Album Review : Metallica - Death Magnetic (2008)
Metallica hasn’t released a culturally significant album since 1991. But it hasn’t stopped them from being a culturally significant band ever since. People seem to love Metallica unconditionally and keep wishing they make another “good” album, like a domestic abuse victim wishes for their spouse to eventually “change”. The band members aren’t completely deaf to this. After a decade of failures that climaxed with the unlistenable St. Anger in 2003, Metallica were determined to “get back to their roots”. That’s how Death Magnetic came into existence. Is it bad? No. It’s the first listenable Metallica album in 25 years. Is it weird? Oh, fuck… plenty.
The first thing anyone who loves Metallica will notice on Death Magnetic is that the sludgy, mid-tempo guitars are gone. After boring us to death on Load, Reload and St. Anger, Kirk Hammett and James Hetfield seem happy to play their instrument again. The songs are still 5 to 10 minutes long, but they’re multisegmented, feature elaborate and impassioned guitar solos and show at least a hint of their eighties grit. Death Magnetic sounds like Metallica are emerging from their own grave. But the more you listen to it, the more it feels like they’ve turned into a zombie of their former selves. It goes through the motions without any of the emotional urgency that once made the band special.
It’s probably everyone’s fault for writing an entire album that sounds like B sides from …And Justice for All, but James Hetfield’s lyrics are particularly ear-splitting. They ruin a perfectly punchy and well-structured songs like All Nightmare Long, by… well, making middle-aged suburban dad puns like “all nightmare long”. Seriously, it’s disquieting to listen to what James is actually singing on these songs.
The Judas Kiss is another catchy song ruined by lyrics written by his dead youth: When you think it’s all said and done/When you are ostracized/Selfish ridden dead goodbyes/Twisting the tourniquet/When the pieces never fit. Hetfield used to write lengthy, ambitious and allegorical songs, but now they’re just lengthy.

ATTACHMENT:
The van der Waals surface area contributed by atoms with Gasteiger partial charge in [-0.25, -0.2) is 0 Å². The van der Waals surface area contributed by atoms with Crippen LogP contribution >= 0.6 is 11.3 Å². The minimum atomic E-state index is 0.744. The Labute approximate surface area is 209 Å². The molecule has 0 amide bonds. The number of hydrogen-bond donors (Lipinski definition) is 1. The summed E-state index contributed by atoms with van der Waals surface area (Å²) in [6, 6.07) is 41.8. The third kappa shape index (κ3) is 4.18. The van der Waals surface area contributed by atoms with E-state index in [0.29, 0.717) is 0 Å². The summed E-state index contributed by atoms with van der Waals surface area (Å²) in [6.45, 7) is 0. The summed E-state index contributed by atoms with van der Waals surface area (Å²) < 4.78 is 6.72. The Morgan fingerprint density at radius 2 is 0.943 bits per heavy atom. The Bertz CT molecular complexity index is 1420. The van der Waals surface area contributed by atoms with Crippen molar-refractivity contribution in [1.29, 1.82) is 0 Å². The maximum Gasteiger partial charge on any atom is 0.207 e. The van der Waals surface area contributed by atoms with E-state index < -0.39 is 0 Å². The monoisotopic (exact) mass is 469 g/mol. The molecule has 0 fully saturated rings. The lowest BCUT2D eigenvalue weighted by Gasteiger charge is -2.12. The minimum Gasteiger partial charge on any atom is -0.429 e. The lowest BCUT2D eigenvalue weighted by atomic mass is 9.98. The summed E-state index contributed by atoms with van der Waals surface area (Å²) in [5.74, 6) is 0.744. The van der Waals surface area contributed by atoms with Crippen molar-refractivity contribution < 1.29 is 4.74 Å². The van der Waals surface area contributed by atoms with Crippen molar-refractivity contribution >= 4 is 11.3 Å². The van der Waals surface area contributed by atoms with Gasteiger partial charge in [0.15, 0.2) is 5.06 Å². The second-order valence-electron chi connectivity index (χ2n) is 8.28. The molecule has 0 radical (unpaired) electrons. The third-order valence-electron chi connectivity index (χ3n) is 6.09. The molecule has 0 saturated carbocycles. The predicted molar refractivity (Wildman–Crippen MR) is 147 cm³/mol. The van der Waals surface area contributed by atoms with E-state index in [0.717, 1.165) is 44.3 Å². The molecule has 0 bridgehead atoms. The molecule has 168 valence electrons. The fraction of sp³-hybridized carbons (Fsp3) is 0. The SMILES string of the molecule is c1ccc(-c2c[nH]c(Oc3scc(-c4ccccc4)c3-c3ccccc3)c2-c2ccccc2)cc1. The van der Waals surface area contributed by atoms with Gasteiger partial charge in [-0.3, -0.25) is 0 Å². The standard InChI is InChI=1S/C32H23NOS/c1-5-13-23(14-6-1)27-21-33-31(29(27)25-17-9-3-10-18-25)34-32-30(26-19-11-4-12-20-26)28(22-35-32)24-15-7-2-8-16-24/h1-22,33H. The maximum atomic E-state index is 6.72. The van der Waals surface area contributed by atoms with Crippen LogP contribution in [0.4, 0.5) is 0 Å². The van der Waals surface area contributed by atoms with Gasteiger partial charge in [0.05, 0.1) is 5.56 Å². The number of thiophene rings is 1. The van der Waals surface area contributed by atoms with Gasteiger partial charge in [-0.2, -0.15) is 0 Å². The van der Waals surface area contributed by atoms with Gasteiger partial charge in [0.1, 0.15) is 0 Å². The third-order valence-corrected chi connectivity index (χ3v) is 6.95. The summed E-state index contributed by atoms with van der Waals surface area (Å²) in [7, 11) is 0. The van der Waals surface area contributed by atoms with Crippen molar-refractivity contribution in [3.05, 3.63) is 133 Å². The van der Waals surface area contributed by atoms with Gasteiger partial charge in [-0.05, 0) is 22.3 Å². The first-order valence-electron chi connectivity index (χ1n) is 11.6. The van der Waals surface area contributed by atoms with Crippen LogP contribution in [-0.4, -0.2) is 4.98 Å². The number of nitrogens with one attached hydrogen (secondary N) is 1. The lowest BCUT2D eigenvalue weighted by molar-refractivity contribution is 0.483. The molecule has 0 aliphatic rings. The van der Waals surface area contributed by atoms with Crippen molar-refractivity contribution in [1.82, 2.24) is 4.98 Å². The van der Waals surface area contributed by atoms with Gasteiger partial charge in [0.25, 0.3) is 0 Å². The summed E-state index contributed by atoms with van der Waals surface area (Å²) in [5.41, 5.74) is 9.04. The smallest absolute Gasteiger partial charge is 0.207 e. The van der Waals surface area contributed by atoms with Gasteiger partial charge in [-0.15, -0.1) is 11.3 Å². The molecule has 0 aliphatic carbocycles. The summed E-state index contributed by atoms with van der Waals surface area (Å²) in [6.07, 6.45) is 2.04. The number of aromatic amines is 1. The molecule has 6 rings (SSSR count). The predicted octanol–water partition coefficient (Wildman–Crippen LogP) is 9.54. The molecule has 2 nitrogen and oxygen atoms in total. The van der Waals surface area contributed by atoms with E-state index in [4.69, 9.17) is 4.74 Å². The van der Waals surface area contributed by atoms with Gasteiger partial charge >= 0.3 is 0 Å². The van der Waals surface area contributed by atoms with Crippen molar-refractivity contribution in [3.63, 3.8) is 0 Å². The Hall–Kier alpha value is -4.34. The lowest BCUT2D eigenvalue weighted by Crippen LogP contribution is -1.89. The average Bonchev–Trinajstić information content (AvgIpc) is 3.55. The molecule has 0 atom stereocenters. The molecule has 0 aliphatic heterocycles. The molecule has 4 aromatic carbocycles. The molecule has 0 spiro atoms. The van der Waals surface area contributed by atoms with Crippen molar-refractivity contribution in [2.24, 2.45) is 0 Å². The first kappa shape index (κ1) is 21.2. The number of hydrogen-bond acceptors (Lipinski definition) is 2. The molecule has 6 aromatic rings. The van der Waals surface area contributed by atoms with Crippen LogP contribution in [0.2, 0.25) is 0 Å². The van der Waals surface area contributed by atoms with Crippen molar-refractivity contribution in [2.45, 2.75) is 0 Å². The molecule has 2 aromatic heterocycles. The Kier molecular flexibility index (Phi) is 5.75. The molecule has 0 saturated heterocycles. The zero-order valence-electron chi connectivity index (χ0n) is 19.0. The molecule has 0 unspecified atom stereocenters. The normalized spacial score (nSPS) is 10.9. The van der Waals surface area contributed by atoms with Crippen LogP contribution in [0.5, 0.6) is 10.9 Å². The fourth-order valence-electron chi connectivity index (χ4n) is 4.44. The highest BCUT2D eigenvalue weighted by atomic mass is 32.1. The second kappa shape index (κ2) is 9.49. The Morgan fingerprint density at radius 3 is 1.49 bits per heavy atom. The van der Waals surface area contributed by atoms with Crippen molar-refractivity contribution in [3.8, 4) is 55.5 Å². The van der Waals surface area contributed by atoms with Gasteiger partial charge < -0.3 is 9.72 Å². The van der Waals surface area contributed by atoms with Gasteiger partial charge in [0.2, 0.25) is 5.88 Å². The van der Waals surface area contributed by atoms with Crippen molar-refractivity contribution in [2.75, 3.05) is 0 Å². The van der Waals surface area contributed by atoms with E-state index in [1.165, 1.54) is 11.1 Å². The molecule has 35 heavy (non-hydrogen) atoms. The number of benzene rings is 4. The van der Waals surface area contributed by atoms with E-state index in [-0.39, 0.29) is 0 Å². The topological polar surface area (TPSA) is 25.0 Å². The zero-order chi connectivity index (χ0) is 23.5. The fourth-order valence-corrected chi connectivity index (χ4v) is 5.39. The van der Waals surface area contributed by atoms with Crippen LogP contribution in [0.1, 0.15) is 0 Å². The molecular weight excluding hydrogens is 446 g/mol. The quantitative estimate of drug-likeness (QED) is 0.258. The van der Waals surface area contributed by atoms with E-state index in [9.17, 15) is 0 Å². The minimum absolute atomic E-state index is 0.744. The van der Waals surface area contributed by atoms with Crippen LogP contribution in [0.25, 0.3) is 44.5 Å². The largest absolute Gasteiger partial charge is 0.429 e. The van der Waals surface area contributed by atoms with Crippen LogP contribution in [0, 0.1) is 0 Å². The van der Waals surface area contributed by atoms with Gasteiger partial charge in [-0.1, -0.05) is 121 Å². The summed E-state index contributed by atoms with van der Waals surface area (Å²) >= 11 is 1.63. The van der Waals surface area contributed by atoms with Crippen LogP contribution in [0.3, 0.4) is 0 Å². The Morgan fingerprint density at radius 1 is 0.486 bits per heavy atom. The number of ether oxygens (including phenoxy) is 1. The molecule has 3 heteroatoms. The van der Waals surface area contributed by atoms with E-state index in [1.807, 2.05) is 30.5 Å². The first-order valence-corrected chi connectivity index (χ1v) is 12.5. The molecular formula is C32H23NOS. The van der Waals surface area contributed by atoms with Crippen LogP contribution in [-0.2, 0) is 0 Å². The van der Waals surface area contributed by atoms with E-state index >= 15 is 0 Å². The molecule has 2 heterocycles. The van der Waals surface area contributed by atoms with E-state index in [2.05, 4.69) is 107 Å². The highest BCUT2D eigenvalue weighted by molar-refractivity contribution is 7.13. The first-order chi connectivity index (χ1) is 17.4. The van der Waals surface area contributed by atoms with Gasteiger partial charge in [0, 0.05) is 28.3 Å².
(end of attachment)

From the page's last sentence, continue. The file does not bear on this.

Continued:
Although it’s infinitely better than St. Anger, I hardly believe Death Magnetic is what fans actually want out of Metallica. It’s not because you left the bottom of the barrel that you’re good again. They’re obviously giving the fans “what they want” which is a catch-22, because the fans want Creeping Death, Master of Puppets and One again, so the exercise of “playing selflessly” like they do on Death Magnetic is ultimately meaningless.
Outside of The Day That Never Comes, which I wouldn’t call a great Metallica song, none of the material on Death Magnetic has a strong identity. They’re songs that vaguely resemble what they did earlier in their career. People will remember them the same way they remember The Shortest Straw or To Live is to Die on …And Justice for All. Barely.
So, I’m torn on Death Magnetic. It should’ve made me happy, but it didn’t, like the dead boyfriend replica made from scraps of Tweets and emails in dystopian television show Black Mirror. It felt good to hear Metallica play with ravenous pleasure again, but it didn’t feel right. If I wanted to hear Metallica played with ravenous pleasure, I would go see a cover band play the song I already know and like. I’m almost at the end of this Metallica retrospective and I’m starting to believe they’re on a path of no return. Metallica is facing expectations that could only be met using time travel to get back to their former selves and I’m not even sure they would if it existed.